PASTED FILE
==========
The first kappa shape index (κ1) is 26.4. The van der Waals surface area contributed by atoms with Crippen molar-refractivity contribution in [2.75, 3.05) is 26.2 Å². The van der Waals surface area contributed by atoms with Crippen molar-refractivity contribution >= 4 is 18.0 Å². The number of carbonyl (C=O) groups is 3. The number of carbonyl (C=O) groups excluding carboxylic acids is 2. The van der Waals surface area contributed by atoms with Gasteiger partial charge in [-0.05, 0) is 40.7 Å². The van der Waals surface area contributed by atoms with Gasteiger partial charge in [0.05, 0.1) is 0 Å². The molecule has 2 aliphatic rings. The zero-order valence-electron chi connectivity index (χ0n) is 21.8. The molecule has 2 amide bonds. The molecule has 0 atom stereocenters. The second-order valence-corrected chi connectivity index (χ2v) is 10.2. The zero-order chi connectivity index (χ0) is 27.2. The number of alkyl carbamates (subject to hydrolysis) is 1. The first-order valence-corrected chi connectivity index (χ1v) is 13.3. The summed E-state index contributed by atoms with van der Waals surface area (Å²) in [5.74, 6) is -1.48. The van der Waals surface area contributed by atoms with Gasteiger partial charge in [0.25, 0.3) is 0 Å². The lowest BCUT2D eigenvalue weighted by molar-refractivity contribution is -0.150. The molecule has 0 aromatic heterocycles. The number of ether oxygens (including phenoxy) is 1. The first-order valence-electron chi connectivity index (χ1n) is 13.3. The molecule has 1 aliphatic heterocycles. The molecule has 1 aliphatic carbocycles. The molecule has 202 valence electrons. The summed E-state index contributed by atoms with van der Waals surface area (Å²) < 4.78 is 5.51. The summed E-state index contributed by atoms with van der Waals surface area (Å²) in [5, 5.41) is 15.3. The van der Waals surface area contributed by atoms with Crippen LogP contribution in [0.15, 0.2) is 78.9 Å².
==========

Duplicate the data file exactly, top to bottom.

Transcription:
The first kappa shape index (κ1) is 26.4. The van der Waals surface area contributed by atoms with Crippen molar-refractivity contribution in [2.75, 3.05) is 26.2 Å². The van der Waals surface area contributed by atoms with Crippen molar-refractivity contribution >= 4 is 18.0 Å². The number of carbonyl (C=O) groups is 3. The number of carbonyl (C=O) groups excluding carboxylic acids is 2. The van der Waals surface area contributed by atoms with Gasteiger partial charge in [-0.05, 0) is 40.7 Å². The van der Waals surface area contributed by atoms with Gasteiger partial charge in [0.05, 0.1) is 0 Å². The molecule has 2 aliphatic rings. The zero-order valence-electron chi connectivity index (χ0n) is 21.8. The molecule has 2 amide bonds. The molecule has 0 atom stereocenters. The second-order valence-corrected chi connectivity index (χ2v) is 10.2. The zero-order chi connectivity index (χ0) is 27.2. The number of alkyl carbamates (subject to hydrolysis) is 1. The first-order valence-corrected chi connectivity index (χ1v) is 13.3. The summed E-state index contributed by atoms with van der Waals surface area (Å²) in [5.74, 6) is -1.48. The van der Waals surface area contributed by atoms with Gasteiger partial charge in [0.25, 0.3) is 0 Å². The lowest BCUT2D eigenvalue weighted by molar-refractivity contribution is -0.150. The molecule has 0 aromatic heterocycles. The number of ether oxygens (including phenoxy) is 1. The first-order valence-electron chi connectivity index (χ1n) is 13.3. The molecule has 1 aliphatic heterocycles. The molecule has 1 aliphatic carbocycles. The molecule has 202 valence electrons. The summed E-state index contributed by atoms with van der Waals surface area (Å²) < 4.78 is 5.51. The summed E-state index contributed by atoms with van der Waals surface area (Å²) in [5, 5.41) is 15.3. The van der Waals surface area contributed by atoms with Crippen LogP contribution in [0.15, 0.2) is 78.9 Å².